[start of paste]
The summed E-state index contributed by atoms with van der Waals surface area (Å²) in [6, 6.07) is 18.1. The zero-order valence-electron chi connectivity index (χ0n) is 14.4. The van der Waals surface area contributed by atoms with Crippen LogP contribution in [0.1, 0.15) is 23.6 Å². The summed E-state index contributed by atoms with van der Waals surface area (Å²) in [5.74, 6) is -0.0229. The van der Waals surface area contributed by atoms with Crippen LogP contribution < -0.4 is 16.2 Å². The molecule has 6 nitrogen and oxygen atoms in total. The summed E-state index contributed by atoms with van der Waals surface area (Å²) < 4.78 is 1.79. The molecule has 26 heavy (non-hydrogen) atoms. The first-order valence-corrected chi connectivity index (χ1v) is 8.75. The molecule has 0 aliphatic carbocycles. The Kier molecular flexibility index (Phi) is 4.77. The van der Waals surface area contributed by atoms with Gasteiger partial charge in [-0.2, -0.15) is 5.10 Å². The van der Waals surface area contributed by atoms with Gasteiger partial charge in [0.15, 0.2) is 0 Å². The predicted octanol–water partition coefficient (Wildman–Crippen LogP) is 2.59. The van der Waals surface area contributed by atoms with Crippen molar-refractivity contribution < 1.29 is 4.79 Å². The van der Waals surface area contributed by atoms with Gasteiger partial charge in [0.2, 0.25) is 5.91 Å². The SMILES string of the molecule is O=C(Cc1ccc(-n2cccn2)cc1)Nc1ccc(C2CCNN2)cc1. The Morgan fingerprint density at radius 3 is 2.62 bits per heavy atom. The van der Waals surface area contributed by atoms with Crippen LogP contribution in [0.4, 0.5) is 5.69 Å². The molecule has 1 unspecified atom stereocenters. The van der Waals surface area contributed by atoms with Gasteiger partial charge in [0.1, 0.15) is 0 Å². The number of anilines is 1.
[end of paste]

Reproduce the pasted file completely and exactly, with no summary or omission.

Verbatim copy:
The summed E-state index contributed by atoms with van der Waals surface area (Å²) in [6, 6.07) is 18.1. The zero-order valence-electron chi connectivity index (χ0n) is 14.4. The van der Waals surface area contributed by atoms with Crippen LogP contribution in [0.1, 0.15) is 23.6 Å². The summed E-state index contributed by atoms with van der Waals surface area (Å²) in [5.74, 6) is -0.0229. The van der Waals surface area contributed by atoms with Crippen LogP contribution < -0.4 is 16.2 Å². The molecule has 6 nitrogen and oxygen atoms in total. The summed E-state index contributed by atoms with van der Waals surface area (Å²) < 4.78 is 1.79. The molecule has 26 heavy (non-hydrogen) atoms. The first-order valence-corrected chi connectivity index (χ1v) is 8.75. The molecule has 0 aliphatic carbocycles. The Kier molecular flexibility index (Phi) is 4.77. The van der Waals surface area contributed by atoms with Gasteiger partial charge in [-0.2, -0.15) is 5.10 Å². The van der Waals surface area contributed by atoms with Gasteiger partial charge in [0.15, 0.2) is 0 Å². The predicted octanol–water partition coefficient (Wildman–Crippen LogP) is 2.59. The van der Waals surface area contributed by atoms with Crippen molar-refractivity contribution < 1.29 is 4.79 Å². The van der Waals surface area contributed by atoms with Gasteiger partial charge in [0.2, 0.25) is 5.91 Å². The SMILES string of the molecule is O=C(Cc1ccc(-n2cccn2)cc1)Nc1ccc(C2CCNN2)cc1. The Morgan fingerprint density at radius 3 is 2.62 bits per heavy atom. The van der Waals surface area contributed by atoms with Crippen LogP contribution in [0.4, 0.5) is 5.69 Å². The molecule has 1 unspecified atom stereocenters. The van der Waals surface area contributed by atoms with Gasteiger partial charge in [0.1, 0.15) is 0 Å². The number of anilines is 1.